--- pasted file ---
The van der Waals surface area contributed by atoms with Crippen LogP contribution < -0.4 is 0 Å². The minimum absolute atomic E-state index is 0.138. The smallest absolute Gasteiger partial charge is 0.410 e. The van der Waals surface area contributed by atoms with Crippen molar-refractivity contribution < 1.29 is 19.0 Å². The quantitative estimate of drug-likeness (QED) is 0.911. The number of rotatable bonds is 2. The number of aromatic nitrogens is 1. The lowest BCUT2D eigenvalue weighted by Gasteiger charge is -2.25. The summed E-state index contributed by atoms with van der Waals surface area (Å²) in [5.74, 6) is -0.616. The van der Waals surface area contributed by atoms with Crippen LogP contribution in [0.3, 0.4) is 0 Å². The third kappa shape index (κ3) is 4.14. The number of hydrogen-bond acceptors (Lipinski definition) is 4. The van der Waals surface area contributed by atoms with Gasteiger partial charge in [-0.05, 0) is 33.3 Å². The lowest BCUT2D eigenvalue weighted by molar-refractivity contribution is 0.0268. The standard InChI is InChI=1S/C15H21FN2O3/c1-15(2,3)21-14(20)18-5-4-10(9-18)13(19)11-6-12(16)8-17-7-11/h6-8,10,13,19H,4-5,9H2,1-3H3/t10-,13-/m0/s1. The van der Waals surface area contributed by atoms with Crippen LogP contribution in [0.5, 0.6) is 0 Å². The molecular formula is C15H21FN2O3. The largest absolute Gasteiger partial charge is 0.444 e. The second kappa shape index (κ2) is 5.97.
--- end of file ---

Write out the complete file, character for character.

The van der Waals surface area contributed by atoms with Crippen LogP contribution < -0.4 is 0 Å². The minimum absolute atomic E-state index is 0.138. The smallest absolute Gasteiger partial charge is 0.410 e. The van der Waals surface area contributed by atoms with Crippen molar-refractivity contribution < 1.29 is 19.0 Å². The quantitative estimate of drug-likeness (QED) is 0.911. The number of rotatable bonds is 2. The number of aromatic nitrogens is 1. The lowest BCUT2D eigenvalue weighted by Gasteiger charge is -2.25. The summed E-state index contributed by atoms with van der Waals surface area (Å²) in [5.74, 6) is -0.616. The van der Waals surface area contributed by atoms with Crippen LogP contribution in [0.3, 0.4) is 0 Å². The third kappa shape index (κ3) is 4.14. The number of hydrogen-bond acceptors (Lipinski definition) is 4. The van der Waals surface area contributed by atoms with Gasteiger partial charge in [-0.05, 0) is 33.3 Å². The lowest BCUT2D eigenvalue weighted by molar-refractivity contribution is 0.0268. The standard InChI is InChI=1S/C15H21FN2O3/c1-15(2,3)21-14(20)18-5-4-10(9-18)13(19)11-6-12(16)8-17-7-11/h6-8,10,13,19H,4-5,9H2,1-3H3/t10-,13-/m0/s1. The van der Waals surface area contributed by atoms with Crippen LogP contribution in [0.5, 0.6) is 0 Å². The molecular formula is C15H21FN2O3. The largest absolute Gasteiger partial charge is 0.444 e. The second kappa shape index (κ2) is 5.97.